Folksy and fresh, endearing and affecting, Fried Green Tomatoes at the Whistle Stop Cafe is the now-classic novel of two women in the 1980s; of gray-headed Mrs. Threadgoode telling her life story to Evelyn, who is in the sad slump of middle age. The tale she tells is also of two women - of the irrepressibly daredevilish tomboy Idgie and her friend Ruth - who back in the '30s ran a little place in Whistle Stop, Alabama, a Southern kind of Cafe Wobegon offering good barbecue and good coffee and all kinds of love and laughter, even an occasional murder. And as the past unfolds, the present - for Evelyn and for us - will never be quite the same again....
©1987 Fannie Flagg (P)2010 Random House Audio
"The people in Miss Flagg's book are as real as the people in books can be. If you put an ear to the pages, you can almost hear the characters speak. The writer's imaginative skill transforms simple, everyday events into complex happenings that take on universal meanings." (Chattanooga Times)
"This whole literary enterprise shines with honesty, gallantry, and love of perfect details that might otherwise be forgotten." (Los Angeles Times)
"Admirers of the wise child in Flagg's first novel, Coming Attractions, will find her grown-up successor, Idgie, equally appealing. The book's best character, perhaps, is the town of Whistle Stop itself - too bad trains don't stop there anymore." (Publishers Weekly)
Yes, this sticks to the movie but there is so much more. The newspaper clippings are like peeking in the window when Hollywood didn't know you were looking. I had never heard this narrator before but she was just perfect, although at times I thought I heard Miss Tandy shinning through. Completely Enjoyable trip to the Whistle Stop Cafe!
I'm just a guy who hates Small talk, thanks to audible and a good set of ear buds. Not shopping, not even waiting rooms are a problem.
Real southern writing
Idgie.... Of course
Been done.... But if I did the movie.... "Fried green tomatoes ..... Girl on girl in the hot south"
Rare that I can call a book a pleasure, but that's exactly what this. The writing the narration mix like chocolate and peanut butter. As a person from the south I often feel pandered to, and incorrectly. This... You can tell within the first 5 mins.... Is written by a person from the south, or written WHILE in the south... And if the narrator isn't from the south, give that girl an Oscar.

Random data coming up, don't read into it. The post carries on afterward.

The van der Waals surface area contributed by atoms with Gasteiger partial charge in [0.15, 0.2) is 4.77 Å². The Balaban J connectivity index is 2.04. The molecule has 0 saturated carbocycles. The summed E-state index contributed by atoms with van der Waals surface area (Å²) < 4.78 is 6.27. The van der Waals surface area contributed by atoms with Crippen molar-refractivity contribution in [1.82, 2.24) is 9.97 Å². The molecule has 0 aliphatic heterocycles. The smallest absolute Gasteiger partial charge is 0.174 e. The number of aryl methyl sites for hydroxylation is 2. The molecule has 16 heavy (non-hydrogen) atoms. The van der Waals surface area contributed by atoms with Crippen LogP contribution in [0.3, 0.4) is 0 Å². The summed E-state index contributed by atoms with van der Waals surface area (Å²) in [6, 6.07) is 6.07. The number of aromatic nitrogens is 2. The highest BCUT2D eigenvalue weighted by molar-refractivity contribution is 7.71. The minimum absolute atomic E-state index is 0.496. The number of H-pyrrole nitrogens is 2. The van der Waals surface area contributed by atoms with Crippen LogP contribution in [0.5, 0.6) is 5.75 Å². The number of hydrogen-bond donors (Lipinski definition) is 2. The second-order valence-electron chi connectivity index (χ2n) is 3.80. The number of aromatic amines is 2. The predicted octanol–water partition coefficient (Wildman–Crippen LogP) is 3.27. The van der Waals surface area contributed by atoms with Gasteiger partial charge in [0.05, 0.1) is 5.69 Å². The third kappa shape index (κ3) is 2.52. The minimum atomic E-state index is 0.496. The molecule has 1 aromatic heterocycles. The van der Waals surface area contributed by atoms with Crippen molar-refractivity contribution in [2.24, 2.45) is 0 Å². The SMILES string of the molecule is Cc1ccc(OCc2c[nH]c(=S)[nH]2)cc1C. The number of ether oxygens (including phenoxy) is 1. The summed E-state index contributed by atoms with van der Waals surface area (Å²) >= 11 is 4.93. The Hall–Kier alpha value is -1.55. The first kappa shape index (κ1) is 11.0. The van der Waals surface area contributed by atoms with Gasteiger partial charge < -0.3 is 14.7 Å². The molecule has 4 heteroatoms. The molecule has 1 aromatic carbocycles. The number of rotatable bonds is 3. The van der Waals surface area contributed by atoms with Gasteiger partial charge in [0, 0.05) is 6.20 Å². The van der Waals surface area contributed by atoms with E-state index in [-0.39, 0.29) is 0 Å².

I'm on the fence. I would like to listen to it again because I had a hard time keeping the different characters straight because the narrator made them all sound the same. At the same time, I don't really like the narrator, so I'm not sure I want to listen to her again.
I'd compare this to "The Help". Southern story about women during changing times.
No. Not at all. I had a hard time telling they were different at all. Some had an older sounding voice, but it was hardly noticeable.
I loved it when Evelyn started finding her self worth and confidence.
If you loved the movie, it's a good one to read. I struggled with the narrator though.
Wine, food and travel writer, editor, and aspiring novelist.
This story grows in overlapping layers, one small piece at a time, and captures the zeitgeist of the 1930s, the changes wrought in the 1950s and 1960s, and leaves us with a different society in the mid-1980s when the book was written. In spanning so many decades, it captures the epic scope of simple lives, and the impact each woman has on her community. It starts as a folksy, chatty narrative, but the multiple threads of the story weave together a complex tale by the end. The narrator was also terrific at differentiating the many characters. If you like character-driven fiction, you'll love this book.
A book about the people of a small rural community in Alabama. I loved the movie - then read the book years ago. So I decided to revisit it via audible during my summer break from school. As I said earlier it's perfect. But besides the entertainment value it gives one a glimpse into life in the south from the early to the late part of the 20th century - the interwoven stories of all the characters helped me remember that we are all interconnected no matter where we live or when we have lived.
No, it was for school. I didn't like the story that much.
Make it shorter and in order of time. It drags on at times and jumps around too much.
I liked her accent and the inflictions in her voice. Made it fun/funny.
Idgie! I love her spunk and the wild side of her. I can relate.
I have watched the movie many times, but the book by far, is sooo much better. Of course I am a big fan of Fannie Flagg and love all her books.
Welcome to the World Baby Girl, Standing in the Rainbow... again both are excellent
Just a great book to listen too.
It's your best friend book. I love it!!
If Steel Magnolias was a book... :-)
I laughed, I cried and my husband made fun of me, haha.
I love the movie and I love the book!
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